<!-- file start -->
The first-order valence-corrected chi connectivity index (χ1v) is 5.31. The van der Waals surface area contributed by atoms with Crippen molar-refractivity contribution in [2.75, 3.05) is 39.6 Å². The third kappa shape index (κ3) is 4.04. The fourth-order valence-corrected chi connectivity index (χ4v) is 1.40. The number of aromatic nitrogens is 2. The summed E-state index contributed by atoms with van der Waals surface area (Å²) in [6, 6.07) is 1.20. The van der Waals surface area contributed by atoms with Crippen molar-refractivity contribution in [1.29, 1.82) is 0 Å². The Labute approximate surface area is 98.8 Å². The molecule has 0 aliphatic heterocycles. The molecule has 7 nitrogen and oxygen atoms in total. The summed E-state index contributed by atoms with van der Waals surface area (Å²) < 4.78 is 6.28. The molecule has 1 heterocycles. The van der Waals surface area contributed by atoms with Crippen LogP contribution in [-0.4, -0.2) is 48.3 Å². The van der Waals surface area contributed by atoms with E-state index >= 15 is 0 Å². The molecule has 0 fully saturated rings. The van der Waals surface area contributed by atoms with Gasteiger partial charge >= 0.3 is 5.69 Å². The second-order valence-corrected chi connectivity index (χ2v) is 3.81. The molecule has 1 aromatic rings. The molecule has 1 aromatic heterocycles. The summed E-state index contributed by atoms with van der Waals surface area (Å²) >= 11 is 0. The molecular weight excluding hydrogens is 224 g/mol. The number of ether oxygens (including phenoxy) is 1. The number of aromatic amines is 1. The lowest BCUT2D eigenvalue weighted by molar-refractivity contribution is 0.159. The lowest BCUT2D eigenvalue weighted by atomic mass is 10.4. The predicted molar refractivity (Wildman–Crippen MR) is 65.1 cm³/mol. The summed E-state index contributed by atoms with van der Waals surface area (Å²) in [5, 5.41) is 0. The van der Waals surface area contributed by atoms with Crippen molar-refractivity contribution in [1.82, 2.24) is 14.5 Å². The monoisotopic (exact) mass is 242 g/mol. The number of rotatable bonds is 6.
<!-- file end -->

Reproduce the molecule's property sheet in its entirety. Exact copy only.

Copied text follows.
The first-order valence-corrected chi connectivity index (χ1v) is 5.31. The van der Waals surface area contributed by atoms with Crippen molar-refractivity contribution in [2.75, 3.05) is 39.6 Å². The third kappa shape index (κ3) is 4.04. The fourth-order valence-corrected chi connectivity index (χ4v) is 1.40. The number of aromatic nitrogens is 2. The summed E-state index contributed by atoms with van der Waals surface area (Å²) in [6, 6.07) is 1.20. The van der Waals surface area contributed by atoms with Crippen molar-refractivity contribution in [1.29, 1.82) is 0 Å². The Labute approximate surface area is 98.8 Å². The molecule has 0 aliphatic heterocycles. The molecule has 7 nitrogen and oxygen atoms in total. The summed E-state index contributed by atoms with van der Waals surface area (Å²) < 4.78 is 6.28. The molecule has 1 heterocycles. The van der Waals surface area contributed by atoms with Crippen LogP contribution in [-0.4, -0.2) is 48.3 Å². The van der Waals surface area contributed by atoms with E-state index >= 15 is 0 Å². The molecule has 0 fully saturated rings. The van der Waals surface area contributed by atoms with Gasteiger partial charge >= 0.3 is 5.69 Å². The second-order valence-corrected chi connectivity index (χ2v) is 3.81. The molecule has 1 aromatic rings. The molecule has 1 aromatic heterocycles. The summed E-state index contributed by atoms with van der Waals surface area (Å²) >= 11 is 0. The molecular weight excluding hydrogens is 224 g/mol. The number of ether oxygens (including phenoxy) is 1. The number of aromatic amines is 1. The lowest BCUT2D eigenvalue weighted by molar-refractivity contribution is 0.159. The lowest BCUT2D eigenvalue weighted by atomic mass is 10.4. The predicted molar refractivity (Wildman–Crippen MR) is 65.1 cm³/mol. The summed E-state index contributed by atoms with van der Waals surface area (Å²) in [5, 5.41) is 0. The van der Waals surface area contributed by atoms with Crippen molar-refractivity contribution in [1.82, 2.24) is 14.5 Å². The monoisotopic (exact) mass is 242 g/mol. The number of rotatable bonds is 6.